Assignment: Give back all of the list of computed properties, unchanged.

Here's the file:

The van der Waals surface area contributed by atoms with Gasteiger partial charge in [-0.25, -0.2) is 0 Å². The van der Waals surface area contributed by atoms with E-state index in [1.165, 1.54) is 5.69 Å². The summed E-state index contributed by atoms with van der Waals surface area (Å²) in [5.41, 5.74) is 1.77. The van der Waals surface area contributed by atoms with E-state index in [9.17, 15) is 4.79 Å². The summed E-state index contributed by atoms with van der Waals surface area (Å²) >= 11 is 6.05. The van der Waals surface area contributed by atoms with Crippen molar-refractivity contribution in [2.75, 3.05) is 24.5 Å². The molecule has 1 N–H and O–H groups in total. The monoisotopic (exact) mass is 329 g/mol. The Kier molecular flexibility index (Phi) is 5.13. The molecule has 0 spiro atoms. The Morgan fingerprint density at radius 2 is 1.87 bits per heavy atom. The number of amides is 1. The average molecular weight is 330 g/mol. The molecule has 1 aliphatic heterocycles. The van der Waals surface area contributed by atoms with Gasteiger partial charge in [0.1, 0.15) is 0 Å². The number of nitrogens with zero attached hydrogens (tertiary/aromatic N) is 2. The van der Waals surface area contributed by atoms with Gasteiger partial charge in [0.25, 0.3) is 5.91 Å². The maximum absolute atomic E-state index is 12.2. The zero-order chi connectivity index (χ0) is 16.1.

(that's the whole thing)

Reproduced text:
The van der Waals surface area contributed by atoms with Gasteiger partial charge in [-0.25, -0.2) is 0 Å². The van der Waals surface area contributed by atoms with E-state index in [1.165, 1.54) is 5.69 Å². The summed E-state index contributed by atoms with van der Waals surface area (Å²) in [5.41, 5.74) is 1.77. The van der Waals surface area contributed by atoms with E-state index in [9.17, 15) is 4.79 Å². The summed E-state index contributed by atoms with van der Waals surface area (Å²) >= 11 is 6.05. The van der Waals surface area contributed by atoms with Crippen molar-refractivity contribution in [2.75, 3.05) is 24.5 Å². The molecule has 1 N–H and O–H groups in total. The monoisotopic (exact) mass is 329 g/mol. The Kier molecular flexibility index (Phi) is 5.13. The molecule has 0 spiro atoms. The Morgan fingerprint density at radius 2 is 1.87 bits per heavy atom. The number of amides is 1. The average molecular weight is 330 g/mol. The molecule has 1 aliphatic heterocycles. The van der Waals surface area contributed by atoms with Gasteiger partial charge in [0.1, 0.15) is 0 Å². The number of nitrogens with zero attached hydrogens (tertiary/aromatic N) is 2. The van der Waals surface area contributed by atoms with Gasteiger partial charge in [0.25, 0.3) is 5.91 Å². The maximum absolute atomic E-state index is 12.2. The zero-order chi connectivity index (χ0) is 16.1.